What if this actually happened to Trinity Church?

Early 20th century New York was a lot like the city of today.

The skyscraper era was dawning, business was booming, and development was rampant. Many of the city’s low-rise buildings were being bulldozed in favor of steel-frame office towers topping 20 stories.

On Lower Broadway, new office buildings were going up up up. This real-estate madness is the likely inspiration for this Puck illustration from 1907, by Albert Levering.

Levering gives us a Trinity Church — until 1890 the tallest structure along the city’s skyline, which welcomed ships coming into New York Harbor — almost entombed in glass and steel, its graveyard chopped away.

I wonder how many developers took this cartoon seriously?

[Image: Library of Congress]

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11 Responses to “What if this actually happened to Trinity Church?”

  1. Audrey Burtrum-Stanley Says:

    This is exactally what was proposed in 1981 for St. Bartholomew’s church in downtown New York City. I recall seeing a drawing in either TIME or NEWSWEEK magazines of a proposed, very modern structure that would straddle the magnificent religious building. This caused great upheaval in the congregation, with the Landmark organization for the city and finally, became an issue that had legal overtones. The new building did NOT come to pass, so the crazy idea has faded from most memories.

    This is a case of HISTORY TRYING TO REPEAT ITSELF…and as far as ideas go, EVERYTHING OLD IS NEW AGAIN.

  2. S. Says:

    It is surprising that Trinity Realty, such an avaricious developer and the planners behind some abominable skyscrapers, has not resurrected this plan.

  3. robert dowling Says:

    regards to all. this seems to be more common today than in past, the melding of religious and commercial enterprises also residential enterprise coming together (because of need to save an entity or for financial reasons to survive and not sell out completely ) believe as an example some synagogues on les have lookedinto and/or proceeded with this melding to survive. i believe youll see mor of thismelding in the future esp in big citie becasue of scarcity and or price of acreage. as log as it is not as out landih as drawering accompanying this initial post. also alot of keeping as facade of a building and behind it is the actual new structure that replaced the old one ecept ofr as i said the facade. dont rember where i read and saw article about this but pretty sur if was in nyc. church front there but you wal around facade and new bldg/entrance is behine it.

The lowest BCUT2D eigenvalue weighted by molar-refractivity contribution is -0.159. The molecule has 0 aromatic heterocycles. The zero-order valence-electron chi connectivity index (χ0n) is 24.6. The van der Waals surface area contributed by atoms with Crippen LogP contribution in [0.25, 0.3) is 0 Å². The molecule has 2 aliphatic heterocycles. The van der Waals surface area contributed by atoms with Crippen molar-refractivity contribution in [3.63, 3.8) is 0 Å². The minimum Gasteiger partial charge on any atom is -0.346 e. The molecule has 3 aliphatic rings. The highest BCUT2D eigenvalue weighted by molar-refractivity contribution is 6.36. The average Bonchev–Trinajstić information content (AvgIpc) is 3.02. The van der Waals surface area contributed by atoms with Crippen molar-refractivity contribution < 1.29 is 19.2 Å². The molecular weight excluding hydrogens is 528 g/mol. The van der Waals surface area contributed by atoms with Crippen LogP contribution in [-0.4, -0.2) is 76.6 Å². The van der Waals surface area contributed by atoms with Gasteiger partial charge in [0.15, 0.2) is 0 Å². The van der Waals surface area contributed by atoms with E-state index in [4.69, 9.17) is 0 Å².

• Audrey Burtrum-Stanley Says:

      Robert —

      Washington, D.C. offers a much praised site for ‘contextualism’ – which is a combining of the old and new of building designs. The row houses facing Lafayette Square (across from the White House’s North side) were scheduled to be felled to make way for the new (1960s era) National Courts Building. Jacqueline Kennedy (Onassis) asked John Carl Warnecke to come up with a design to save the historic structures and preserve the human grace of the neighborhood so near The Executive Mansion. He developed a tall red brick bldg (with complimentary bay windows near the crest) that was essentially built in the backyards of each of these vintage structures.

      My attorney husband has spoken before the courts there on several occasions. He is always impressed, not by the fine ‘new’ construction, but rather by the fact he got to walk tthrough the yellow house on the corner — which just happens to be the past residence of the former First Lady, Dolley Madison — across her wooden floors where she lived and no doubt many or our nation’s early founders and patriots also trod — he walked through there to enter the legal quarters / courtrooms in the center of the block. It was educational, a handsome structure and greatly inspiring…and other than putting a roof over head, isn’t that the reward of having a wonderful building!

  4. Manhattan’s new skyscrapers twinkling in the sky | Ephemeral New York Says:

    […] hard to believe that not 50 years earlier, Trinity Church, with its spire reaching 284 feet toward the heavens, was the tallest structure in […]

  5. This alley was once an exclusive New York street | Ephemeral New York Says:

    […] Trinity Church owned the land, and they sold lots surrounding the private park to upscale buyers. […]

  6. A child’s casket emerges in a Hudson Street park | Ephemeral New York Says:

    […] space to make into a park, the land was Old St. John’s Burying Ground (above and at right), run by Trinity Church for the worshipers at nearby St. John’s Chapel, since demolished, according to the New York […]

  7. This is Lower Manhattan as it looked in 1642 | Ephemeral New York Says:

    […] While Broadway, Greenwich, and Broad Streets still exist, other locations on the map are long gone. The Fort was Fort Amsterdam; the Sheep’s Pasture was filled in. The West India Company’s Garden is the present site of Trinity Church. […]

  8. about Says:


    What if this actually happened to Trinity Church? | Ephemeral New York

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